I've participated in two editorial collectives. One tended toward a freewheeling attitude, allowing practically anything that wasn't empty, an advertisement, a repeat, or blatantly inciteful. We almost never hid comments to articles, barring a nasty incident following the Netanya suicide bombing in 2001 and the Israeli military operation that followed it, where some knob decided to post anti-Jewish imagery as comments to every article on the newswire. The jerk, stopped, eventually, and the flood of crap that polluted the newswire helped spark a discussion about reorganizing the site and the abilities of the newswire clerks.

    This leads to another point, regarding freedom of speech. Free speech does not mean every nutbar and arsewad can post whatever crap they want and cry "censorship" when it is removed. Even sites operated by anarchist collectives will have rules, since "anarch" translates as "no leaders," not "no rules". However, I've found that the most satisfying sites have an open membership policy. Anyone who is willing to put in the effort can join the edit
    • Hey fellow IMCer :) (shayne here) Objectivity is one of those little words that seems to be a big obsession point of a lot of media critics, but not alot of folk sit down and really ask wtf it means.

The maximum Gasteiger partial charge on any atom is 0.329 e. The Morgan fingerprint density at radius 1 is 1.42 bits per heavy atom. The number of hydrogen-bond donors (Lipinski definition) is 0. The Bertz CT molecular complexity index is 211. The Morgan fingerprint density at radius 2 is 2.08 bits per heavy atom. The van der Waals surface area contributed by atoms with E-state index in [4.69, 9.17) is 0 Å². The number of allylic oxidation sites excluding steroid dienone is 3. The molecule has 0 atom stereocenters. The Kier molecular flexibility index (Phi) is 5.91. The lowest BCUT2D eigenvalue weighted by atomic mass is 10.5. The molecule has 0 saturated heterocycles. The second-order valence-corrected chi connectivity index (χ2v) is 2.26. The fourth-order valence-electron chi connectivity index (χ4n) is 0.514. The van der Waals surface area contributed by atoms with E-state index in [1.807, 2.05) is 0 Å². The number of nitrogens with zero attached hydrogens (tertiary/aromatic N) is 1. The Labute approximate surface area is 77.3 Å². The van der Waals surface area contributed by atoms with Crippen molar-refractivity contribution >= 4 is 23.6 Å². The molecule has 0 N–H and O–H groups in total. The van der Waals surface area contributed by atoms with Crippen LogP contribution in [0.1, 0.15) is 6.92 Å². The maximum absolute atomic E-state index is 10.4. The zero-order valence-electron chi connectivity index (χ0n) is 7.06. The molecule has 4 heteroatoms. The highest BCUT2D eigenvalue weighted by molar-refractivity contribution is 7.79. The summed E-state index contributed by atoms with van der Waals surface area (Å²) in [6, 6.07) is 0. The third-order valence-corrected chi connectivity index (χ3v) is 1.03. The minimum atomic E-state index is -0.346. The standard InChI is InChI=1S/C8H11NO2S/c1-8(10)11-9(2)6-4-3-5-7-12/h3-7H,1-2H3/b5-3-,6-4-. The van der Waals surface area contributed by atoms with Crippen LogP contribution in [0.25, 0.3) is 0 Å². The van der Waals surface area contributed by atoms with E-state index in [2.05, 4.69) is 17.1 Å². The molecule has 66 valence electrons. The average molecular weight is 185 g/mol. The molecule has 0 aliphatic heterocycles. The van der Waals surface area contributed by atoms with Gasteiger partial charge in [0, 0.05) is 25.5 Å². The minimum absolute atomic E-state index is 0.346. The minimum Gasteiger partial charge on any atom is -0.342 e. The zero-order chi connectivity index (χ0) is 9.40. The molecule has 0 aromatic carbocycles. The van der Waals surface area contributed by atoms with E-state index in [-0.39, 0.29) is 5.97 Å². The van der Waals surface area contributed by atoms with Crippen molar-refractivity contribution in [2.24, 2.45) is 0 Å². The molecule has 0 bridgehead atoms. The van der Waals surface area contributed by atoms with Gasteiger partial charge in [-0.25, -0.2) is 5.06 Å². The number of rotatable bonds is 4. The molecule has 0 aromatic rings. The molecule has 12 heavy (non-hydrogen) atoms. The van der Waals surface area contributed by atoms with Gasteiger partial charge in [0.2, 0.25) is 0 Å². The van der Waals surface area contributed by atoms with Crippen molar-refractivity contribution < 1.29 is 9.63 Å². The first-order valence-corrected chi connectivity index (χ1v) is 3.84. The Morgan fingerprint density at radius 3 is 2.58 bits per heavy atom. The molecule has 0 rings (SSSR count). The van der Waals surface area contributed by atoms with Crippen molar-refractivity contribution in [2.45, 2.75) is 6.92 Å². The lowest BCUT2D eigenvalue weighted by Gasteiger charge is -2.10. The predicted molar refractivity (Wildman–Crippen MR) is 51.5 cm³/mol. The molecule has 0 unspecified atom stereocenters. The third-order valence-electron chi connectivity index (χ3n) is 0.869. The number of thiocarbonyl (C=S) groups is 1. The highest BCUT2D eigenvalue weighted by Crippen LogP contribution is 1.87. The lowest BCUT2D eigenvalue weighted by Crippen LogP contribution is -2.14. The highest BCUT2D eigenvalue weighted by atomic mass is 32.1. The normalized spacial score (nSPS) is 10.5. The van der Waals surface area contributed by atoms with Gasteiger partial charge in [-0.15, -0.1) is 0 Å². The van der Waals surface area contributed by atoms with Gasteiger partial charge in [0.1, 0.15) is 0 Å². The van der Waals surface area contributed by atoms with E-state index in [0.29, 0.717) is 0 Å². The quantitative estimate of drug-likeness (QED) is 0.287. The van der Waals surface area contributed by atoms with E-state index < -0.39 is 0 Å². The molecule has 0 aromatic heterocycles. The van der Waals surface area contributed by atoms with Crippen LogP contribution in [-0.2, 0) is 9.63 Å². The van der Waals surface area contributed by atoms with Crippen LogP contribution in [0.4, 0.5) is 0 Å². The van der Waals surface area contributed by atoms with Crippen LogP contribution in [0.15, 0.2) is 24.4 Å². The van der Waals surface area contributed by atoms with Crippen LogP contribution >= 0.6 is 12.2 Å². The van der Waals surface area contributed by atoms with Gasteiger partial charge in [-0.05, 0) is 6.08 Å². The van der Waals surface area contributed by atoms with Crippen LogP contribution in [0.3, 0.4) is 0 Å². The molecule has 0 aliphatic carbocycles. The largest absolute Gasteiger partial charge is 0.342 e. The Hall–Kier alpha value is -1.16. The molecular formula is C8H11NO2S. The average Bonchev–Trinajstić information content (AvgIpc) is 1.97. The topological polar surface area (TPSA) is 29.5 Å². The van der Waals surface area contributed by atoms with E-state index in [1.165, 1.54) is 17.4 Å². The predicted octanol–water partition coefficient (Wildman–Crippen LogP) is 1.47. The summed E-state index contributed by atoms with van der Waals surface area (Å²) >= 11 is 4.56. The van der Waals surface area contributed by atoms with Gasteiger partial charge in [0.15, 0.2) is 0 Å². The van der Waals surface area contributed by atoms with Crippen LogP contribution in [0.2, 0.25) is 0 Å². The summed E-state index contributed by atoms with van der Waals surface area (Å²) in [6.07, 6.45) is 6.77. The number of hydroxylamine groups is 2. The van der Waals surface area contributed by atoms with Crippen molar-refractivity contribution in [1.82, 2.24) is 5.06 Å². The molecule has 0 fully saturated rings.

John Hartley (queensland uni) suggested that propoganda was more honest than news, cos at least propoganda wore its bias openly. He also had some interesting points about the difference between objectivity and balanced reporting.

      (Objectivity purports(sp?) to tell the truth and balanced purports to tell both si

    • Objectivity does not exist. Everyone, every reporter, every editor, approaches a story from an angle, whether a personal one derived from years of experience, or a collective one that comes from economic or political demands. It is essential that independent writers report and analyse truthful information without exaggeration, but there must be an open acknowledgement that different sources will skew descriptions based on their own opinions. One need only contrast, say, the Toronto Star, the National Pos